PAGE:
Pressed on troop levels in Afghanistan, the President acknowledged that the numbers have gone up and gone down during his Presidency, but he insists that his mission is to nearly halve the level with which the Administration began. Swan, wanting a number and a timetable on the promise, gets the President to say the U.S. will have between 4,000 and 5,000 troops in Afghanistan on election day 2020.

Swan is particularly effective at getting the President to eventually answer a question. Someone on Twitter suggested that it’s because of the Aussie accent, but it’s really because he fires follow-up questions and real-time fact checks at the President. The White House Press Corps, often kept to one or two questions, don’t have that luxury. It’s too easy for the President or McEnany to just point to someone else and move on.

Throughout the interview, the President makes relentless attempts to stonewall Swan. He interrupts. He talks in circles. He deflects and heads off in tangents – often leading to topics within his comfort zone: Crowd sizes. TV ratings. And why he doesn’t get enough “credit” – from whom, he doesn’t say.

In a line of questioning may be more uncomfortable for the audience than it is for the President, Swan asked the question about his “I wish her well” remarks about Ghislaine Maxwell, the accused pimp and pedo-buddy of the late Jeffrey Epstein – both, long-time friends of the President. In response, the President suggested that Epstein may have been murdered in prison, citing no evidence to support his assertion.

What the President doesn’t want to talk about is the pandemic and the more than 159,000 dead Americans. When Swan does manage to steer the President to the topic, the President flippantly dismisses statistics, including the measurably important death-per-capita data from the United States and other developed nations. The President suggests that data is flawed.

The duo’s conversation about testing is revealing, in an emperor-lacks-clothes kind of way. The President’s obstinance about testing continues. Swan points out that test results take too long – that a test result, sometimes 10 days after the swabbing, doesn’t help the patient and it doesn’t help quell the transmission of the virus.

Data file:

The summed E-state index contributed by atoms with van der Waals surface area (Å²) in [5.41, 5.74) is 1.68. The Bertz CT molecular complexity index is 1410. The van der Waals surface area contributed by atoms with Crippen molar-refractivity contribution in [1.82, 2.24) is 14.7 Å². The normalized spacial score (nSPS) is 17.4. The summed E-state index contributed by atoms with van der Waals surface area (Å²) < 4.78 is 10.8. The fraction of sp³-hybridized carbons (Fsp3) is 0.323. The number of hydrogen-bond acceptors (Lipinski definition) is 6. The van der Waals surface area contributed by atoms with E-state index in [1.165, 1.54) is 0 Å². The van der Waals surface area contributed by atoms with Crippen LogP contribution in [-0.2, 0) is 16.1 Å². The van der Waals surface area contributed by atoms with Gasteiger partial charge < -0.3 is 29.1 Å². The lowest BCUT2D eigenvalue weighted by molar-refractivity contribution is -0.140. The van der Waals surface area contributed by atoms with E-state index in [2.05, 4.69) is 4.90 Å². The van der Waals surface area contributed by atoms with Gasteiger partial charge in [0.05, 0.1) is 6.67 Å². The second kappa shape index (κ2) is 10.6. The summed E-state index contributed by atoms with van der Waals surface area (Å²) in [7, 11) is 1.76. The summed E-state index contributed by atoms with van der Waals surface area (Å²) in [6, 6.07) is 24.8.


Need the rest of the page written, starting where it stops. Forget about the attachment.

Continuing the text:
Weeks before the Swan interview, the Trump Administration “defunded” federal testing sites they’d set up around the country. They folded the tents, pulled the personnel, and said to those communities, “You’re on your own now.”

One of so many unforced errors made by the President during the interview, he asserted, “You can test too much,” citing unnamed sources, “the manuals” and “the books.” To his credit, Swan followed up with a question about which manuals and books he was citing – knowing, of course, that the President cannot answer the question.

The part of the interview about COVID-19 and testing will now be added to the library of videos of the President’s half-year campaign to diminish the virus, to give Americans some false sense of security, to fuel conspiracy theories about it, to play wannabe doctor and pharmacist, to endanger lives.

The national lack of ambition on testing – despite the volume of tests already performed the President prefers to cite – may be our undoing. It should go without saying that the more rapid-result testing we do, the easier it becomes to isolate the virus, identify risks, to help on-the-front lines healthcare workers and facilities be proactive rather than reactive. The path to any sort of normalcy – schools reopening, businesses bouncing back, seeing each other, touching each other, encouraging the kids to play together again, going to a restaurant, going on a date, seeing live music, attending a funeral – is paved in testing.

And we’ve blown it.

About those nearly 160,000 American deaths? The President tells Swan, “It is what it is.”